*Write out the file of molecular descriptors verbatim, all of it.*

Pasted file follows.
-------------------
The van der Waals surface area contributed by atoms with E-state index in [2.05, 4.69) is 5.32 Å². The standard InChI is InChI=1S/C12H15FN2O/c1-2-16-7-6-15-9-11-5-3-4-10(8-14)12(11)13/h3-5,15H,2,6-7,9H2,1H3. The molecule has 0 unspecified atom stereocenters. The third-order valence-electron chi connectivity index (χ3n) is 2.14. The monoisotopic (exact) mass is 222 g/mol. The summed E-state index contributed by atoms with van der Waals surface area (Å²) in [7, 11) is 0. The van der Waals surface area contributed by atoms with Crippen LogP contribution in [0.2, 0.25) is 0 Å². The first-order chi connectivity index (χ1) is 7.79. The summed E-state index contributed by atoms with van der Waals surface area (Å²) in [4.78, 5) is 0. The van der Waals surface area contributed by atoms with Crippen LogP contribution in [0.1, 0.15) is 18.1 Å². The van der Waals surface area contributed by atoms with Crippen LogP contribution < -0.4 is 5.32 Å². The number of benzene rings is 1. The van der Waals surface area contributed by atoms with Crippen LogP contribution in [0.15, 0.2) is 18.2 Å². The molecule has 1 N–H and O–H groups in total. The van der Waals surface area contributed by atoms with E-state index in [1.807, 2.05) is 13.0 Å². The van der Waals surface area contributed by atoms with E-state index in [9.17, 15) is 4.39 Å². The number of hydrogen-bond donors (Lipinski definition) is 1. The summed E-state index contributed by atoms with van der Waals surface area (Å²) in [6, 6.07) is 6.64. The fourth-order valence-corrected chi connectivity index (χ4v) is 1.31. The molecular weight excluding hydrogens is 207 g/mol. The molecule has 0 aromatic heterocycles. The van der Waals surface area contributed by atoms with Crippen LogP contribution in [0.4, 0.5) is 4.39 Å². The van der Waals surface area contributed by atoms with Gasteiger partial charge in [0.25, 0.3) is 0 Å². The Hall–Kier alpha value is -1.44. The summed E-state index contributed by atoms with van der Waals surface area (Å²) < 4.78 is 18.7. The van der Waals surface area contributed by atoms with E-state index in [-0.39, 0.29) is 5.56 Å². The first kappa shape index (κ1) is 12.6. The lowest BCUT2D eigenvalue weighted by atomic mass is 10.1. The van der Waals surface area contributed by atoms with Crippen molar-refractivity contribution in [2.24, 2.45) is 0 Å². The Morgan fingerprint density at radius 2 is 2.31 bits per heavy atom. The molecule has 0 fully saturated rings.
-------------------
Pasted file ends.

The van der Waals surface area contributed by atoms with E-state index in [2.05, 4.69) is 5.32 Å². The standard InChI is InChI=1S/C12H15FN2O/c1-2-16-7-6-15-9-11-5-3-4-10(8-14)12(11)13/h3-5,15H,2,6-7,9H2,1H3. The molecule has 0 unspecified atom stereocenters. The third-order valence-electron chi connectivity index (χ3n) is 2.14. The monoisotopic (exact) mass is 222 g/mol. The summed E-state index contributed by atoms with van der Waals surface area (Å²) in [7, 11) is 0. The van der Waals surface area contributed by atoms with Crippen LogP contribution in [0.2, 0.25) is 0 Å². The first-order chi connectivity index (χ1) is 7.79. The summed E-state index contributed by atoms with van der Waals surface area (Å²) in [4.78, 5) is 0. The van der Waals surface area contributed by atoms with Crippen LogP contribution in [0.1, 0.15) is 18.1 Å². The van der Waals surface area contributed by atoms with Crippen LogP contribution < -0.4 is 5.32 Å². The number of benzene rings is 1. The van der Waals surface area contributed by atoms with Crippen LogP contribution in [0.15, 0.2) is 18.2 Å². The molecule has 1 N–H and O–H groups in total. The van der Waals surface area contributed by atoms with E-state index in [1.807, 2.05) is 13.0 Å². The van der Waals surface area contributed by atoms with E-state index in [9.17, 15) is 4.39 Å². The number of hydrogen-bond donors (Lipinski definition) is 1. The summed E-state index contributed by atoms with van der Waals surface area (Å²) in [6, 6.07) is 6.64. The fourth-order valence-corrected chi connectivity index (χ4v) is 1.31. The molecular weight excluding hydrogens is 207 g/mol. The molecule has 0 aromatic heterocycles. The van der Waals surface area contributed by atoms with Crippen LogP contribution in [0.4, 0.5) is 4.39 Å². The van der Waals surface area contributed by atoms with Gasteiger partial charge in [0.25, 0.3) is 0 Å². The Hall–Kier alpha value is -1.44. The summed E-state index contributed by atoms with van der Waals surface area (Å²) < 4.78 is 18.7. The van der Waals surface area contributed by atoms with E-state index in [-0.39, 0.29) is 5.56 Å². The first kappa shape index (κ1) is 12.6. The lowest BCUT2D eigenvalue weighted by atomic mass is 10.1. The van der Waals surface area contributed by atoms with Crippen molar-refractivity contribution in [2.24, 2.45) is 0 Å². The Morgan fingerprint density at radius 2 is 2.31 bits per heavy atom. The molecule has 0 fully saturated rings.